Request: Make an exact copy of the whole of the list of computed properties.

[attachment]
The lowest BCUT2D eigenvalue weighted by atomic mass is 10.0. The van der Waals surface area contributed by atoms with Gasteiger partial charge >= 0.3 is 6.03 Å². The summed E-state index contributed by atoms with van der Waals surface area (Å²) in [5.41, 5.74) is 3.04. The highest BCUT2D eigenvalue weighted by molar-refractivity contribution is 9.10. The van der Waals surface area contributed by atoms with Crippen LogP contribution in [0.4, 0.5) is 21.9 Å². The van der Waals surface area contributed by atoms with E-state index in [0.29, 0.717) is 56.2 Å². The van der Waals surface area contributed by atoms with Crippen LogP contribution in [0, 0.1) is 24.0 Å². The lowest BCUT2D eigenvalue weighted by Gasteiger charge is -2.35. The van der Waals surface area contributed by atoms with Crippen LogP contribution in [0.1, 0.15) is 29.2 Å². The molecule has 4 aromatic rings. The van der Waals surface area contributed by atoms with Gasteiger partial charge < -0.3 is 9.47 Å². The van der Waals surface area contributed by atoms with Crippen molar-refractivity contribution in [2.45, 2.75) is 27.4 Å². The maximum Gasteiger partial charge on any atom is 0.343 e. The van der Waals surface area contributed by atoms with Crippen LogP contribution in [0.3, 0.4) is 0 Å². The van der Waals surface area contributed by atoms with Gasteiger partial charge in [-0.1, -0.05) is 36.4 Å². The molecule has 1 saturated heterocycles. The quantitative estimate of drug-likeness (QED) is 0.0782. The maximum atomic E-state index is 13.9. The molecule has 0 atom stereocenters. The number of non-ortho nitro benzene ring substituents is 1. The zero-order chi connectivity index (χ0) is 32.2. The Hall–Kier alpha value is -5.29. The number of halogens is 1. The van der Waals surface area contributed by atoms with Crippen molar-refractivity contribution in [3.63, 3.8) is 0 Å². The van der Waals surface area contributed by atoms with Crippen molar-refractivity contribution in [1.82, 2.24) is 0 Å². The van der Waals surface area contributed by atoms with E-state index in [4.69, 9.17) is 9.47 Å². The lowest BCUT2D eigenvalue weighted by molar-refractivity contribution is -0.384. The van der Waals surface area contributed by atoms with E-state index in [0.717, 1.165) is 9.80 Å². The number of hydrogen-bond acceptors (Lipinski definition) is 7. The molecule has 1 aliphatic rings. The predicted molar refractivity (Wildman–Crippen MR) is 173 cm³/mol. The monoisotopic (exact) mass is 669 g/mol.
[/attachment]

The lowest BCUT2D eigenvalue weighted by atomic mass is 10.0. The van der Waals surface area contributed by atoms with Gasteiger partial charge >= 0.3 is 6.03 Å². The summed E-state index contributed by atoms with van der Waals surface area (Å²) in [5.41, 5.74) is 3.04. The highest BCUT2D eigenvalue weighted by molar-refractivity contribution is 9.10. The van der Waals surface area contributed by atoms with Crippen LogP contribution in [0.4, 0.5) is 21.9 Å². The van der Waals surface area contributed by atoms with E-state index in [0.29, 0.717) is 56.2 Å². The van der Waals surface area contributed by atoms with Crippen LogP contribution in [0, 0.1) is 24.0 Å². The lowest BCUT2D eigenvalue weighted by Gasteiger charge is -2.35. The van der Waals surface area contributed by atoms with Crippen LogP contribution in [0.1, 0.15) is 29.2 Å². The molecule has 4 aromatic rings. The van der Waals surface area contributed by atoms with Gasteiger partial charge < -0.3 is 9.47 Å². The van der Waals surface area contributed by atoms with Crippen molar-refractivity contribution in [2.45, 2.75) is 27.4 Å². The maximum Gasteiger partial charge on any atom is 0.343 e. The van der Waals surface area contributed by atoms with Crippen LogP contribution in [0.3, 0.4) is 0 Å². The van der Waals surface area contributed by atoms with Gasteiger partial charge in [-0.1, -0.05) is 36.4 Å². The molecule has 1 saturated heterocycles. The quantitative estimate of drug-likeness (QED) is 0.0782. The maximum atomic E-state index is 13.9. The molecule has 0 atom stereocenters. The number of non-ortho nitro benzene ring substituents is 1. The zero-order chi connectivity index (χ0) is 32.2. The Hall–Kier alpha value is -5.29. The number of halogens is 1. The van der Waals surface area contributed by atoms with Crippen molar-refractivity contribution in [3.63, 3.8) is 0 Å². The van der Waals surface area contributed by atoms with Crippen molar-refractivity contribution in [1.82, 2.24) is 0 Å². The van der Waals surface area contributed by atoms with E-state index in [4.69, 9.17) is 9.47 Å². The lowest BCUT2D eigenvalue weighted by molar-refractivity contribution is -0.384. The van der Waals surface area contributed by atoms with E-state index in [0.717, 1.165) is 9.80 Å². The number of hydrogen-bond acceptors (Lipinski definition) is 7. The molecule has 1 aliphatic rings. The predicted molar refractivity (Wildman–Crippen MR) is 173 cm³/mol. The monoisotopic (exact) mass is 669 g/mol.